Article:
I don't believe either that Eifman or an invasion of the European choreographers (controversial for anybody who still cares for classical ballet) you mention could in any way be a solution for the Mariinsky. Let's not forget that in the last years they had plenty of "new" choreography (Balanchine, Nijinska, MacMillan, Neumeier, Ratmansky, Simonov...), and as it seems far too much for their own good already. I would suggest to give them the time to digest what they acquired, let them really become "the home of Balanchine", and let them work on their own magnificent heritage (it's rich, but delicate enough so it needs attention), instead of producing yet another doubtful escapade in novelty.
Finally, it's beyond me why anybody with an "iconoclastic" stage persona would be more suited for the Bolshoi Ballet than for the Mariinsky, and I really don't get your comparison of Zakharova with Volochkova.
Posted 24 December 2003 - 02:10 PM
to do what needs to be done for the company. Vaziev needs more freedom, and
Gergiev needs to give this to him. Gergiev probably considers the ballet company a poor stepchild to the opera - his baby. I didn't consider that they should digest what they have already before taking on more stuff - of course, this is logical. Also, you're right, 'iconoclastic' is the wrong word. I'm comparing Zakharova with Volochkova artistically; IMO I think of them as non-conformists. Zakharova seems determined to distort line and style with her hyperextensions and introverted approach to the classics. Whereas, with Volochkova I base my verdict on the first hand opinions of someone who would know best her strengths and weaknesses - Ekaterina Maximova her (former?) coach. (Please see Bolshoi threads on 'Volochkova' et al.).
Happy Holidays to all!
Posted 24 December 2003 - 05:57 PM
While I was trying to find some time in my pre-Christmas bustle to reply to your first posting, Marc had already done it. Still I would like, Cygnet, to object to at least two of your points.
The first one is about Zakharova not being “a big loss to the Kirov stylistically or artistically”. In my opinion, a ballerina of Zakharova’s calibre would have been a great loss to any company. Although I don’t think she has matured as an actress yet ( she is still 24), however, she has a uniquely beautiful body, exquisite feet and arms and on the top of it her technique is outstanding. The beauty of her line and her gracefulness are exceptional. All this allows her to be called, as they do it in Mariinsky, an “Imperial ballerina”. Her departure to Moscow was one of the reasons why the Kirov’s Maestro became enraged with the ballet management.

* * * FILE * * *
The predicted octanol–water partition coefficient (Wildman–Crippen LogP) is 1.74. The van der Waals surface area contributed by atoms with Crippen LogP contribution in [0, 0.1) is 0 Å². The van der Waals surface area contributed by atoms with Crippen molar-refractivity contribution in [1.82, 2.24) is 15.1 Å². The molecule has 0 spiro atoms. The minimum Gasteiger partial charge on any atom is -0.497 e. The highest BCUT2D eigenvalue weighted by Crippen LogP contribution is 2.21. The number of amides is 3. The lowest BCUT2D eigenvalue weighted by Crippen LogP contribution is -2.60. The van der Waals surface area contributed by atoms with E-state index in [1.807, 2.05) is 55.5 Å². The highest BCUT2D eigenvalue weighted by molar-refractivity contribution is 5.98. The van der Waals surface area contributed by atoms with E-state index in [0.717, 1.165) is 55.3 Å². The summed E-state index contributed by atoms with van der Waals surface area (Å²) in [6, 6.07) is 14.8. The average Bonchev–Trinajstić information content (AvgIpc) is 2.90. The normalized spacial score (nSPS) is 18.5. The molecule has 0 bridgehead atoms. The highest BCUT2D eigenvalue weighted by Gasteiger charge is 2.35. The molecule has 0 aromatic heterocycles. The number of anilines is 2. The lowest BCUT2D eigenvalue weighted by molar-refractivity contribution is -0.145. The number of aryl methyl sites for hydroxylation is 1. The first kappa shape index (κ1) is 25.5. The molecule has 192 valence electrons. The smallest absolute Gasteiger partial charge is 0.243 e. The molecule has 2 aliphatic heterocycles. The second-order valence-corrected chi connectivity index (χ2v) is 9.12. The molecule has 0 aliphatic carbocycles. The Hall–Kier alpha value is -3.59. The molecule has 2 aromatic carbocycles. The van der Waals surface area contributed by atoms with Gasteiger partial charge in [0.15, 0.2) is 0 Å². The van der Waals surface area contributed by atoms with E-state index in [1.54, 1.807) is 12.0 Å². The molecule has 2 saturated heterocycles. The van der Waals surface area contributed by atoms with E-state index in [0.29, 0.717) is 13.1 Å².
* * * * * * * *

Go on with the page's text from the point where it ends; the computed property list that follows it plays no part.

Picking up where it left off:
Zakharova always keeps herself in excellent form and is a modest and quiet person, therefore I am completely taken aback by your suggestion that “she easily takes Volochkova's place”. Those who know these two ballerinas well would not even put their names on the same written line.
The second point. Your advice to Maestro to invite “the best choreographers in Europe” made me shudder at the mere thought of it. Isn’t your list too excessive? To invite all that lot to “create” in Mariinsky would be the best way to destroy the unique classical company as we know it. Crisis at the Kirov? They only have a problem with some aspects of management but Vaziev can be praised at least for creating a quite diverse repertoire for the company, and Mariinsky dancers proved that they can dance anything. However, “to open the doors” and flood their repertoire with supermodern choreography will be wrong. There are numerous companies in the world who dance 'creations' by avangardistic choreographers, some of them featuring on your list. Ask those companies to dance The Kingdom of Shades or Chopiniana – and what will you get?
Please let Mariinsky remain the guardian of that most specialised form of art which is called CLASSICAL BALLET.
Where the management problem is concerned I am sure it will be solved soon.
0 user(s) are reading this topic
0 members, 0 guests, 0 anonymous users
Help support Ballet Alert! and Ballet Talk for Dancers year round by using this search box for your amazon.com purchases (adblockers may block display):